Iranian rescue teams battled severe weather Monday as they searched for a passenger plane that disappeared high in the Zagros mountains the previous day with 66 people on board.
Several helicopters that had deployed at dawn to hunt for Aseman Airlines flight EP3704 were forced to return to base, officials said.
“Unfortunately due to strong winds and fog reducing visibility, it was not possible for helicopters to continue their search,” a Red Crescent official told the ISNA news agency.
“Teams are searching by foot and so far they have not found anything.”
Officials said hundreds of mountaineers, dogs and drones were operating around the Dena mountain at altitudes as high as 4,500 metres (15,000 feet).
The ATR-72 twin-engine plane, in service for 25 years, left the capital’s Mehrabad airport at around 8:00 am (0430 GMT) Sunday and was heading towards the city of Yasuj, some 500 kilometres (300 miles) to the south.
Several relatives of passengers have travelled to the Dena mountain area where the plane is thought to have come down, local media said.
A team of crash investigators from French air safety agency BEA was set to arrive in Iran later on Monday.
“Three investigators and our technical advisers will go to the site,” a BEA spokesman told AFP.
– Aseman blacklisted –
Aseman Airlines was blacklisted by the European Commission in December 2016 — one of only three airlines barred over safety concerns.
The other 190 airlines banned by Europe were blacklisted due to broader concerns over safety oversight in their respective countries.
Iran has complained that sanctions imposed by the United States have jeopardised the safety of its airlines, making it difficult to maintain and modernise ageing fleets.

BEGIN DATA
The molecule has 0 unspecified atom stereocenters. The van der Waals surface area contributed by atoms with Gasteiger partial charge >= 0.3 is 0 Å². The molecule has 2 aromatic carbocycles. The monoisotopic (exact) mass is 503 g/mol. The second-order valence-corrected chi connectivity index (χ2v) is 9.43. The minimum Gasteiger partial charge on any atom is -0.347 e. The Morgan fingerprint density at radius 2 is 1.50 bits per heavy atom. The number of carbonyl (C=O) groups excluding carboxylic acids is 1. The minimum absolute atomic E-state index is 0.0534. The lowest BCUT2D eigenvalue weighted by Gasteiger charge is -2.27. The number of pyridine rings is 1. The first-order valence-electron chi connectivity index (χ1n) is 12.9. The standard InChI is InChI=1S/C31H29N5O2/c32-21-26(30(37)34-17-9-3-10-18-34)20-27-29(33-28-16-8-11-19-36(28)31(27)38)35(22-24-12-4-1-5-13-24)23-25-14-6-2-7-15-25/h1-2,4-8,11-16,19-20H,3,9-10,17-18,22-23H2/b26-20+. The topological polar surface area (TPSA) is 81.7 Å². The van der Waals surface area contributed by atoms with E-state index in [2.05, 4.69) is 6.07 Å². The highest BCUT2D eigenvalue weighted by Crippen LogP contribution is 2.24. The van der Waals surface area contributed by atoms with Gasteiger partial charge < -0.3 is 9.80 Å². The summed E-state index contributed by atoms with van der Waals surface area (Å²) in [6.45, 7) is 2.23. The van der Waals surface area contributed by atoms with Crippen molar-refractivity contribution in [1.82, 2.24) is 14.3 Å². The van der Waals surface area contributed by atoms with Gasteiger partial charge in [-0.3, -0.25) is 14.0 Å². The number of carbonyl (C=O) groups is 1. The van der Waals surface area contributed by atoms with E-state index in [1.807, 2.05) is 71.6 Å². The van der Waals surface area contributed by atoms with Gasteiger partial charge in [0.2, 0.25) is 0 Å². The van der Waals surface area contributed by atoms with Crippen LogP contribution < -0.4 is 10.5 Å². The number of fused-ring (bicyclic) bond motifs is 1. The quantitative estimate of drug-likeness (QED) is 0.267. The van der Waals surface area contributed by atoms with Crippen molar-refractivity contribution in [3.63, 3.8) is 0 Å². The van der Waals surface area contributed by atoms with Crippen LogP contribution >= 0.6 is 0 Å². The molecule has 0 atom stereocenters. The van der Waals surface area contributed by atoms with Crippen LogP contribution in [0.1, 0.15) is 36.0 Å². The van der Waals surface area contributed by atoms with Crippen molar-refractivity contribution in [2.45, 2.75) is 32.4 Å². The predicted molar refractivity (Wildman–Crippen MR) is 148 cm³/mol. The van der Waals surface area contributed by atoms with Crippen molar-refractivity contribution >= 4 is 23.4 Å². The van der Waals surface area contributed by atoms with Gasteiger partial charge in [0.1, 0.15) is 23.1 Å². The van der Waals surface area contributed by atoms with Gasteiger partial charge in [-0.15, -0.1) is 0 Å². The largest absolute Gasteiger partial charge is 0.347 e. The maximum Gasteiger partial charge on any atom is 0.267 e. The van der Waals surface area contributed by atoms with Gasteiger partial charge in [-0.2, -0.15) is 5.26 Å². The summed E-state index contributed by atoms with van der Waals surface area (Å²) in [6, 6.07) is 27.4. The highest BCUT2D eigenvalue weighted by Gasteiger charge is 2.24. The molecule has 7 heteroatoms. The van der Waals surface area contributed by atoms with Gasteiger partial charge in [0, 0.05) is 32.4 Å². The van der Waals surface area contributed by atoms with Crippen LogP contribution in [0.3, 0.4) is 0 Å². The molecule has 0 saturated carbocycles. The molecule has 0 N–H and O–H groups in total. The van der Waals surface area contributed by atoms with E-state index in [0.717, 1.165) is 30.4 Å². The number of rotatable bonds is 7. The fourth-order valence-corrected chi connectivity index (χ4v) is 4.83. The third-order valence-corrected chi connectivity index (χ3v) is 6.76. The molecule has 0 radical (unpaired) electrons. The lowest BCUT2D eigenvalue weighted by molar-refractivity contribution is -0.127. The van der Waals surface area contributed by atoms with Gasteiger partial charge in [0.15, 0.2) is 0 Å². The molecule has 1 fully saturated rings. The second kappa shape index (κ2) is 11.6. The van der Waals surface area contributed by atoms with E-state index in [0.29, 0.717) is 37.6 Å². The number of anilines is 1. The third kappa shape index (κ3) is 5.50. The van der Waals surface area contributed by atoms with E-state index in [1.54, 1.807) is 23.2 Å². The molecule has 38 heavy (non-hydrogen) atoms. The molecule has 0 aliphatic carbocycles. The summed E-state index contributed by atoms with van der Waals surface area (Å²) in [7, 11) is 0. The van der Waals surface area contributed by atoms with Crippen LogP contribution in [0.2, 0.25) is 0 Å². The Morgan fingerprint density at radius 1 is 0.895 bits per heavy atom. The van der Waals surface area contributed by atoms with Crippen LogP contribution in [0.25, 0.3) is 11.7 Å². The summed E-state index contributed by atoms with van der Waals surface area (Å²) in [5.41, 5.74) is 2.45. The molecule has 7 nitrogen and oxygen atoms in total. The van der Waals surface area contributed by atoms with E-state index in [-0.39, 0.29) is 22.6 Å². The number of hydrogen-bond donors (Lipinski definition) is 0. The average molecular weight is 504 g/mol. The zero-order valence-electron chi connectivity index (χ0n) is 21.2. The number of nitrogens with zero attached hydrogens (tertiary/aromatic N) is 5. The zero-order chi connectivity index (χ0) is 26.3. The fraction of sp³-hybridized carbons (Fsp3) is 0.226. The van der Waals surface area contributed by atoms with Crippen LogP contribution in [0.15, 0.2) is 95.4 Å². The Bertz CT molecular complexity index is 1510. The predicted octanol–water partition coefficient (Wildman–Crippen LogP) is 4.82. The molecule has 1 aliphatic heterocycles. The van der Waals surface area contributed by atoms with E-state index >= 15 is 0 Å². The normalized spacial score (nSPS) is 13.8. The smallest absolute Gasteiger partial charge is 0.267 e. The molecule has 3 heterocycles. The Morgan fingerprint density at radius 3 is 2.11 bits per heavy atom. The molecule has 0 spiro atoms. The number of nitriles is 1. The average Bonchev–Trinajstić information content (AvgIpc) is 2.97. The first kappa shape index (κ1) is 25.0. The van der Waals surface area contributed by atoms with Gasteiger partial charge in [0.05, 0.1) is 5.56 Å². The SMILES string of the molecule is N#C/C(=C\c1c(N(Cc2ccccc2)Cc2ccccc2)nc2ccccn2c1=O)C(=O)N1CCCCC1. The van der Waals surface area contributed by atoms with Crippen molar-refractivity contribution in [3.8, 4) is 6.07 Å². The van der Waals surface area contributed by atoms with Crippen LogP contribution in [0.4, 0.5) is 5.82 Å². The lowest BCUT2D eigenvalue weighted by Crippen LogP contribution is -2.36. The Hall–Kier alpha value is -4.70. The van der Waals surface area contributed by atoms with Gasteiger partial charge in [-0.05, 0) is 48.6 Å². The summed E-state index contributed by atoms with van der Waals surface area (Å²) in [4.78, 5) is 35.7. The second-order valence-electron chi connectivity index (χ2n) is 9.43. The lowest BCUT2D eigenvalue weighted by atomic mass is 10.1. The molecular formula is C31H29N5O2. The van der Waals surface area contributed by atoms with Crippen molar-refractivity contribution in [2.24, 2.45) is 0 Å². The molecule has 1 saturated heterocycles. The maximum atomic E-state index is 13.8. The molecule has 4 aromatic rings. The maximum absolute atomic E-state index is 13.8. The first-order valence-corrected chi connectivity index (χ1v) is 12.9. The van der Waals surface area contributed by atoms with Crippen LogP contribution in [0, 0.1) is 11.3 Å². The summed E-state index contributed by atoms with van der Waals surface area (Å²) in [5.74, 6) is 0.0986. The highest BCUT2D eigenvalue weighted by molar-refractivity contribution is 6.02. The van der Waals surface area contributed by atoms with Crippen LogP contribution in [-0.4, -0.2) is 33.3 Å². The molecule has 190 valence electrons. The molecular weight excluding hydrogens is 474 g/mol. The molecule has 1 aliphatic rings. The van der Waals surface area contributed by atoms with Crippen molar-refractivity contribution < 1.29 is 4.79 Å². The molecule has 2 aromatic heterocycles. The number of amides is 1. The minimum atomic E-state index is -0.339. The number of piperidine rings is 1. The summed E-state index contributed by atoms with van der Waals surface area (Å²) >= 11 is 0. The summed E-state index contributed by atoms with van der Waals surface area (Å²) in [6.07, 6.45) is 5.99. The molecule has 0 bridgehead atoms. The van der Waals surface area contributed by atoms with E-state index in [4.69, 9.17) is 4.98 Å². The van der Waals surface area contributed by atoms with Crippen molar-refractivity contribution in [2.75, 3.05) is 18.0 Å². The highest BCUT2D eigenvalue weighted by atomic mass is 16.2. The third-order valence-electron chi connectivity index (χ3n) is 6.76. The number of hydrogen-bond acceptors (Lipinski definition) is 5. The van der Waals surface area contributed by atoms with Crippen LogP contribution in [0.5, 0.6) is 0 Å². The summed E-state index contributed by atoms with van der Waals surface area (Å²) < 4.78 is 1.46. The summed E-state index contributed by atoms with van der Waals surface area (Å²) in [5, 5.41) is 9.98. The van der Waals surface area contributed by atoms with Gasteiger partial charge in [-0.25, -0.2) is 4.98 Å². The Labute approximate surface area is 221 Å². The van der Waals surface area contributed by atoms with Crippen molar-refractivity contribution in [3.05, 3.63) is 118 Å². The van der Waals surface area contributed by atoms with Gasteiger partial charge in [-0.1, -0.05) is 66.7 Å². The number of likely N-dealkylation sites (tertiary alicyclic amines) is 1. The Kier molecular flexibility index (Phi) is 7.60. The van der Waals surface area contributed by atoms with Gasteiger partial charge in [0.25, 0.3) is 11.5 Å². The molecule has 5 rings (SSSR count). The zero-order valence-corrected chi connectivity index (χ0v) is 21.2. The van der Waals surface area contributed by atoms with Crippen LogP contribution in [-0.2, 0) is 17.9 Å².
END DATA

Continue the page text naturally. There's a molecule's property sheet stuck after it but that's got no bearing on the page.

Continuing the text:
In a working paper presented to the United Nations’ International Civil Aviation Organization (ICAO) in 2013, Iran said US sanctions were barring “the acquisition of parts, services and support essential to aviation safety”.
Iran has suffered multiple aviation disasters, most recently in 2014, when 39 people were killed as a Sepahan Airlines plane crashed just after take-off from Tehran, narrowly avoiding many more deaths when it plummeted near a busy market.
But figures from the Flight Safety Foundation, a US-based NGO, suggest Iran is nonetheless above-average in implementing ICAO safety standards.
Lifting sanctions on aviation purchases was a key clause in the nuclear deal Iran signed with world powers in 2015.
Following the deal, Aseman Airlines finalised an agreement to buy 30 Boeing 737 MAX jets for $3 billion (2.4 billion euros) last June, with an option to buy 30 more.
However, the sale could be scuppered if US President Donald Trump chooses to reimpose sanctions in the coming months, as he has threatened to do.
Jeffrey Epstein’s IT consultant reveals he saw girls who ‘couldn’t have more than 15 or 16’ on private island
ABC News broke a story just after midnight Thursday about a former IT consultant of Jeffrey Epstein's who resigned because he couldn't take some of the things he was seeing on Epstein's private island compound.
The island, which has been called "pedophile island" by locals, had "topless women everywhere.
"There were photos of topless women everywhere," said contractor Steve Scully, who began working for Epstein in 1999 and continued for six years. "On his desk, in his office, in his bedroom."
Stephen Colbert mocks Eric Trump in a way that must be seen to be believed
Stephen Colbert mocked Eric Trump so badly it has to be seen to be believed.
The moment came after Colbert played a clip of the young Trump child saying that 95 percent of the United States supports him, the camera cut to Colbert doing his Eric impression.
"I've got big gums, and I cannot lie," Colbert said.
"Yeah, 95, guys, I'm tellin' ya," Colbert said, pretending to be Eric with his lips curled up.
Black Pennsylvania Trump voter wonders if he’s still welcome in the GOP
Tuesday, CNN released interviews with Texas Trump supporters who defended his racist attacks on four Congresswomen of color. Wednesday night, Van Jones showed his panel of supporters of both President Donald Trump and former President Barack Obama. But things got tense when a Black Trump supporter was asked about the president's racially charged statements.
Two men, one white one Black, in the group said they supported Trump and probably would again because business was good. Two women in the group lamented that Trump's racism was hurtful for the country.
"I just go back to values," the older women said. "I value treating people with dignity. And if there is anything that is incongruent with those values, then I'm not for that. So I'm not going to put profit over my values."